Mercer Island’s Lisa Wellman to lead Senate education committee

  • Wednesday, November 15, 2017 1:12pm
  • Life
Sen. Lisa Wellman

Sen. Lisa Wellman

State Sen. Lisa Wellman, D-Mercer Island, will serve as chair of the Senate Early Learning and K-12 Education Committee when the Senate convenes for the 2018 legislative session.

Wellman, a former educator, was chosen by her colleagues to lead the committee responsible for crafting policy that affects more than one million school-aged children in the state.

“Education is the best tool we have to improve lives throughout our state and I’m honored to take on this important responsibility. Working with our state’s dedicated educators, we’ll focus on improved student success at every level,” Wellman stated. “We have important decisions to make as we work to improve the sweeping legislation passed during the 2017 legislative session in response to the McCleary decision.”

Wellman will also continue to focus on expanding economic opportunity throughout the state through her work on the Senate Economic Development and Trade Committee and the Senate Energy, Environment and Technology Committee.

The committee changes stem in part from Democrats gaining a one-seat majority in the Senate after winning a special election earlier this month in the 45th Legislative District. With Democrats back in the majority, they now have the power to set the agendas of Senate committees and floor action, determining which bills will be heard and brought up for votes.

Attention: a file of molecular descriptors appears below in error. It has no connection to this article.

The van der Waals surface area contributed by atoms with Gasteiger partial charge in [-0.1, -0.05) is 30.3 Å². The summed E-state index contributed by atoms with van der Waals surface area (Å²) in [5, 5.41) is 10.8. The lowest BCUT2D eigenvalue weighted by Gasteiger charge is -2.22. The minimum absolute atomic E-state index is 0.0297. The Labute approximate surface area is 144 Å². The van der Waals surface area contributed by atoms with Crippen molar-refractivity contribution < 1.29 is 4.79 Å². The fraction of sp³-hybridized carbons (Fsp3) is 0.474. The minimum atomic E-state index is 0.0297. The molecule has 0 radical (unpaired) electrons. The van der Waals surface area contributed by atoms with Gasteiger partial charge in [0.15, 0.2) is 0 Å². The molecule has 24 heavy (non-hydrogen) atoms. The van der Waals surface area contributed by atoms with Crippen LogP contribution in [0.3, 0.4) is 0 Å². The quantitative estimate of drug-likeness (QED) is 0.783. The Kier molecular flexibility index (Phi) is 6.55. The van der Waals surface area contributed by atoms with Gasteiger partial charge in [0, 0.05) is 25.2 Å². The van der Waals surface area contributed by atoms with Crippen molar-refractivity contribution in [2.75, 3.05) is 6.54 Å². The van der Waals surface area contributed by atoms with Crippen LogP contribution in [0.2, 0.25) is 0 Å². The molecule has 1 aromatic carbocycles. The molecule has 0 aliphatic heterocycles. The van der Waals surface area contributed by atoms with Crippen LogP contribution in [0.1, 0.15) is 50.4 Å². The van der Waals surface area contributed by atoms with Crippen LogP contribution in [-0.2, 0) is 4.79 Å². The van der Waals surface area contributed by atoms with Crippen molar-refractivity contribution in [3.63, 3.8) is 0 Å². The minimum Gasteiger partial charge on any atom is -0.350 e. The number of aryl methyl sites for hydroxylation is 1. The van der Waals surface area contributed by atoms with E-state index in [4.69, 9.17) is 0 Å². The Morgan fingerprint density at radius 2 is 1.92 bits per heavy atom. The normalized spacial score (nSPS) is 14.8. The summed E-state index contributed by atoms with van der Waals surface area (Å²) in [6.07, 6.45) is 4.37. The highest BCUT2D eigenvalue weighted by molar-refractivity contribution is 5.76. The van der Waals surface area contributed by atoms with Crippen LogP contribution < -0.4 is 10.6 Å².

On Nov. 15, Wellman issued a statement in response to the state supreme court’s announcement that it will retain jurisdiction over the McCleary K-12 funding case:

“Today’s announcement reaffirms the progress made by the Legislature in 2017 but is also a reminder that our work to amply fund public education is not over. The court’s message reflects the difficult journey lawmakers took finding a viable remedy for the public education funding crisis in our state.

“Regardless of today’s announcement, we know our talented educators throughout the state deserve adequate compensation and conditions in which they can help students thrive. We can’t forget about other funding challenges we face, especially when it comes to special education. It is our responsibility to explore every option in order to speed up implementation of the new salary schedule, further reduce class size, and respond to the unique challenges and opportunities of a 21st century economy.”

The 2018 legislative session gets underway in Olympia on Jan. 8.

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